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PROTEST IN SYRIA
The U.S. Embassy in Syria shut down Thursday as riot police surrounded the diplomatic mission to guard it from thousands of demonstrators protesting a U.S. military raid against suspected terrorists inside Syrian territory.
However, after a few hours shouting angry slogans and punching clenched fists into the air, the crowd of students and workers left peacefully for their classes or their jobs, according to reports from the capital, Damascus.
The embassy was never directly in jeopardy because the demonstrators gathered at Youssef al-Azmi square, about a mile away from the U.S. compound. However, Maura Connelly, the charge d'affaires at the embassy, expected protests and took no chances.
In a terse statement posted on its Web site Wednesday, the embassy said, "Due to increased security concerns, the U.S. Embassy will be closed on Thursday, October 30, 2008."
The embassy was the target of a terrorist attack in 2006, when four men detonated a car bomb near the walls of the mission. Syrian guards killed the attackers in a gunbattle, in which one of the guards also died.
The demonstrators Thursday were protesting Sunday's U.S. Special Forces assault on suspected terrorists five miles inside the Syrian border with Iraq. The helicopter raid killed Badran Turki al-Mazidih, whom the United States identified as a top al Qaeda operative in charge of a network that smuggled terrorists into Iraq.
In Washington this week, Syrian Ambassador Imad Moustapha denounced the raid as a "criminal, terrorist attack," and claimed U.S. troops killed eight civilians unconnected to al Qaeda.
The United States withdrew Ambassador Margaret Scobey from Syria in 2005 to protest the assassination of former Lebanese Prime Minister Rafik Hariri, whose death has been linked to Syrian agents.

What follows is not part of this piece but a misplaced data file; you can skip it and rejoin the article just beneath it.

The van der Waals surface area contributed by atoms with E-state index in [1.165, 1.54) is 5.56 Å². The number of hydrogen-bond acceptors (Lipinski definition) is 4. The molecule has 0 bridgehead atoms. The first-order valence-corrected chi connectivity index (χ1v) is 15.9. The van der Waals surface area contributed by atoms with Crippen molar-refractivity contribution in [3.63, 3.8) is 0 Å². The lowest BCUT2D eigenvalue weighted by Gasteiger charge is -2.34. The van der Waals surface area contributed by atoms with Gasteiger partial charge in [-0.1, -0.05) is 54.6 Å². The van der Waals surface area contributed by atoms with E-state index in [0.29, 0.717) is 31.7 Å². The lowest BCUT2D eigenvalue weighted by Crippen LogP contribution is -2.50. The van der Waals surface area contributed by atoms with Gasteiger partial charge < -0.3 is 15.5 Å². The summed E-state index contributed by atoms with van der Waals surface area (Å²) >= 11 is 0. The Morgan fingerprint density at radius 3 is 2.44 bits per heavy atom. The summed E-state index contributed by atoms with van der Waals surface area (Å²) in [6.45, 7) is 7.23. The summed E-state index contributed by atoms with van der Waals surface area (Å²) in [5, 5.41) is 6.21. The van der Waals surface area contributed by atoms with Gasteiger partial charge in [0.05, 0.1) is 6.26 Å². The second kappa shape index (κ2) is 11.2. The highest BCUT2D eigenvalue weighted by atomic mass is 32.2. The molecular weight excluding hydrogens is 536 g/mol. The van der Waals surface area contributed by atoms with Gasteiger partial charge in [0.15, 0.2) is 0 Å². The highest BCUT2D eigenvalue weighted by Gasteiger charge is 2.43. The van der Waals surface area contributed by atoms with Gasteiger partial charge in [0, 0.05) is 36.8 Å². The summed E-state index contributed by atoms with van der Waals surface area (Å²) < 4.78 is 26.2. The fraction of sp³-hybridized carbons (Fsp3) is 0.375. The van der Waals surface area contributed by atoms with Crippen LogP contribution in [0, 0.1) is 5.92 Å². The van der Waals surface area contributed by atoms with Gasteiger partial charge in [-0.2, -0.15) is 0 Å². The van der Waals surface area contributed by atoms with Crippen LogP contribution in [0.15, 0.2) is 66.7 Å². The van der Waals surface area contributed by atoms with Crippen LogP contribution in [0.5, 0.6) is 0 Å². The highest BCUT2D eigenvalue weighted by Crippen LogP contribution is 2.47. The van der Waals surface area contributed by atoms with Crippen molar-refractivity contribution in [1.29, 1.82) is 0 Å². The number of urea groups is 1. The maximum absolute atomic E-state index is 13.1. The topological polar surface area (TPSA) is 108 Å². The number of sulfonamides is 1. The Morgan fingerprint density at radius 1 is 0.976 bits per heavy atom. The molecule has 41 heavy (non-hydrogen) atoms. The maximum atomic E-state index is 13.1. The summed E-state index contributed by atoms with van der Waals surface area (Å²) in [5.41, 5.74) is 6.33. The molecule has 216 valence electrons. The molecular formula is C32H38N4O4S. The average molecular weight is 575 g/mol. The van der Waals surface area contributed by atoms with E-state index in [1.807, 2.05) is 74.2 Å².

SURGE FOR KURDS
A crowded reception Wednesday night in Washington for Massoud Barzani, the president of the Kurdish Regional Government, demonstrated that the one aspect of U.S. intervention in Iraq still retaining broad bipartisan support is Iraq's Kurdish north, according to our correspondent, Barbara Slavin, assistant managing editor for world and national security news at The Washington Times.
Democrats such as Lawrence Korb of the Center for American Progress rubbed shoulders with current and former Bush administration officials, including U.S. representative to the United Nations Zalmay Khalilzad, a former U.S. ambassador to Iraq and envoy to Iraqi opposition groups before the toppling of Saddam Hussein in 2003.
Also toasting the Kurds at the Fairmont Hotel were Paul Wolfowitz, the former deputy defense secretary and an architect of the Iraq war, I. Lewis "Scooter" Libby, the former top aide to Vice President Dick Cheney who was forced to step down in the Valerie Plame affair, and Richard Perle, once head of a defense department advisory board and another staunch supporter of the Iraq invasion.
While in Washington, Mr. Barzani met with President Bush and Secretary of State Condoleezza Rice to discuss the future status of U.S. troops in Iraq, the disputed city of Kirkuk and violence against Iraqi Christians, advisers said.
Aides passed out a 200-page glossy publication entitled "The Kurdistan Region: Invest in the Future" to guests as they left.
Call Embassy Row at 202/636-3297, fax 202/832-7278 or e-mail jmorrison @washingtontimes.com.
About the Author
James Morrison joined the The Washington Times in 1983 as a local reporter covering Alexandria, Va. A year later, he was assigned to open a Times bureau in Canada. From 1987 to 1989, Mr. Morrison was The Washington Times reporter in London, covering Britain, Western Europe and NATO issues. After returning to Washington, he served as an assistant foreign editor ...
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